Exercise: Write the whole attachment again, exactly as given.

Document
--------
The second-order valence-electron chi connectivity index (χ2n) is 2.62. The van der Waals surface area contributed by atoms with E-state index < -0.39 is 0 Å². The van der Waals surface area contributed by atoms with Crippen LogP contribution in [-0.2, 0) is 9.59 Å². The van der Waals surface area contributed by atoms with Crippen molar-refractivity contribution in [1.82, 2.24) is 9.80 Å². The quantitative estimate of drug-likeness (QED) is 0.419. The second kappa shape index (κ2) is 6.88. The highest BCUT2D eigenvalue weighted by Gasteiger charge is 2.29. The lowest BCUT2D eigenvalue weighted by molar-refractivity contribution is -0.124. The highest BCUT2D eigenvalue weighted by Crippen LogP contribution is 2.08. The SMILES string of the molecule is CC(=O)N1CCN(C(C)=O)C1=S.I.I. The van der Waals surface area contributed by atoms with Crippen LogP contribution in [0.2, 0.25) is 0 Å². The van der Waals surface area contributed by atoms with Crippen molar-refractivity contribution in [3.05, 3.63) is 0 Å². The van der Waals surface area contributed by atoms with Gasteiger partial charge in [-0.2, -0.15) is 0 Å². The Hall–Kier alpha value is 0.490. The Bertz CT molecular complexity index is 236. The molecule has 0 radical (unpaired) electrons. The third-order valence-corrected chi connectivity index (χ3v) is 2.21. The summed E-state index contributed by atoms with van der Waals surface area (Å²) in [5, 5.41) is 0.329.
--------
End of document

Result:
The second-order valence-electron chi connectivity index (χ2n) is 2.62. The van der Waals surface area contributed by atoms with E-state index < -0.39 is 0 Å². The van der Waals surface area contributed by atoms with Crippen LogP contribution in [-0.2, 0) is 9.59 Å². The van der Waals surface area contributed by atoms with Crippen molar-refractivity contribution in [1.82, 2.24) is 9.80 Å². The quantitative estimate of drug-likeness (QED) is 0.419. The second kappa shape index (κ2) is 6.88. The highest BCUT2D eigenvalue weighted by Gasteiger charge is 2.29. The lowest BCUT2D eigenvalue weighted by molar-refractivity contribution is -0.124. The highest BCUT2D eigenvalue weighted by Crippen LogP contribution is 2.08. The SMILES string of the molecule is CC(=O)N1CCN(C(C)=O)C1=S.I.I. The van der Waals surface area contributed by atoms with Crippen LogP contribution in [0.2, 0.25) is 0 Å². The van der Waals surface area contributed by atoms with Crippen molar-refractivity contribution in [3.05, 3.63) is 0 Å². The van der Waals surface area contributed by atoms with Gasteiger partial charge in [-0.2, -0.15) is 0 Å². The Hall–Kier alpha value is 0.490. The Bertz CT molecular complexity index is 236. The molecule has 0 radical (unpaired) electrons. The third-order valence-corrected chi connectivity index (χ3v) is 2.21. The summed E-state index contributed by atoms with van der Waals surface area (Å²) in [5, 5.41) is 0.329.